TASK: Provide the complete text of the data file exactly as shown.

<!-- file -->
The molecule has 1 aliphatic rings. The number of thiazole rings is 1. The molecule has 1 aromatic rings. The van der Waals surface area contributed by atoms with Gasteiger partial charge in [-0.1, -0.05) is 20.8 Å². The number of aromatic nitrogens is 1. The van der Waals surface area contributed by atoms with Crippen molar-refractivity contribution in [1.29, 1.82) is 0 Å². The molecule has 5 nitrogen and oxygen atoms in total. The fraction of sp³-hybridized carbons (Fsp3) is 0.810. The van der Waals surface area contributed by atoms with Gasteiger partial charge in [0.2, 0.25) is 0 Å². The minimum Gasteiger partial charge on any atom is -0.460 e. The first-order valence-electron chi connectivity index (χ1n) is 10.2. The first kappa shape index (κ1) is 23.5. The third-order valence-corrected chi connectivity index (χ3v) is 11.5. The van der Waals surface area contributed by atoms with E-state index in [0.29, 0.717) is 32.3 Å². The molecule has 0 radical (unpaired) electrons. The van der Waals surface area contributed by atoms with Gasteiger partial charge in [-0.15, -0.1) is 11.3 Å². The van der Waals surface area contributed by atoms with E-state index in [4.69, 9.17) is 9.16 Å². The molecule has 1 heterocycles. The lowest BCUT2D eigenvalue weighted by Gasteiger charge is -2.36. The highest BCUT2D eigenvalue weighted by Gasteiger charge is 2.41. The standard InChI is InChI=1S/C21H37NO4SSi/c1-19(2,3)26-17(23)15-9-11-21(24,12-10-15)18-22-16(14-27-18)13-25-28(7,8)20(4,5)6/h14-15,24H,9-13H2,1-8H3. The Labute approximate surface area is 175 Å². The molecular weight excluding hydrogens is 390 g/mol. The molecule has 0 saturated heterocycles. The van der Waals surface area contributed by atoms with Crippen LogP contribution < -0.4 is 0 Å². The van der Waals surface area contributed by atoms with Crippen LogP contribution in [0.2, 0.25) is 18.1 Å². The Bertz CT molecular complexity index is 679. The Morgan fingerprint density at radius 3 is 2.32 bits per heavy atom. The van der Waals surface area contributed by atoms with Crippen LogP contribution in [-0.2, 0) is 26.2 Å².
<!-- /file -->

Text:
The molecule has 1 aliphatic rings. The number of thiazole rings is 1. The molecule has 1 aromatic rings. The van der Waals surface area contributed by atoms with Gasteiger partial charge in [-0.1, -0.05) is 20.8 Å². The number of aromatic nitrogens is 1. The van der Waals surface area contributed by atoms with Crippen molar-refractivity contribution in [1.29, 1.82) is 0 Å². The molecule has 5 nitrogen and oxygen atoms in total. The fraction of sp³-hybridized carbons (Fsp3) is 0.810. The van der Waals surface area contributed by atoms with Gasteiger partial charge in [0.2, 0.25) is 0 Å². The minimum Gasteiger partial charge on any atom is -0.460 e. The first-order valence-electron chi connectivity index (χ1n) is 10.2. The first kappa shape index (κ1) is 23.5. The third-order valence-corrected chi connectivity index (χ3v) is 11.5. The van der Waals surface area contributed by atoms with E-state index in [0.29, 0.717) is 32.3 Å². The molecule has 0 radical (unpaired) electrons. The van der Waals surface area contributed by atoms with Gasteiger partial charge in [-0.15, -0.1) is 11.3 Å². The van der Waals surface area contributed by atoms with E-state index in [4.69, 9.17) is 9.16 Å². The molecule has 1 heterocycles. The lowest BCUT2D eigenvalue weighted by Gasteiger charge is -2.36. The highest BCUT2D eigenvalue weighted by Gasteiger charge is 2.41. The standard InChI is InChI=1S/C21H37NO4SSi/c1-19(2,3)26-17(23)15-9-11-21(24,12-10-15)18-22-16(14-27-18)13-25-28(7,8)20(4,5)6/h14-15,24H,9-13H2,1-8H3. The Labute approximate surface area is 175 Å². The molecular weight excluding hydrogens is 390 g/mol. The molecule has 0 saturated heterocycles. The van der Waals surface area contributed by atoms with Crippen LogP contribution < -0.4 is 0 Å². The van der Waals surface area contributed by atoms with Crippen LogP contribution in [0.2, 0.25) is 18.1 Å². The Bertz CT molecular complexity index is 679. The Morgan fingerprint density at radius 3 is 2.32 bits per heavy atom. The van der Waals surface area contributed by atoms with Crippen LogP contribution in [-0.2, 0) is 26.2 Å².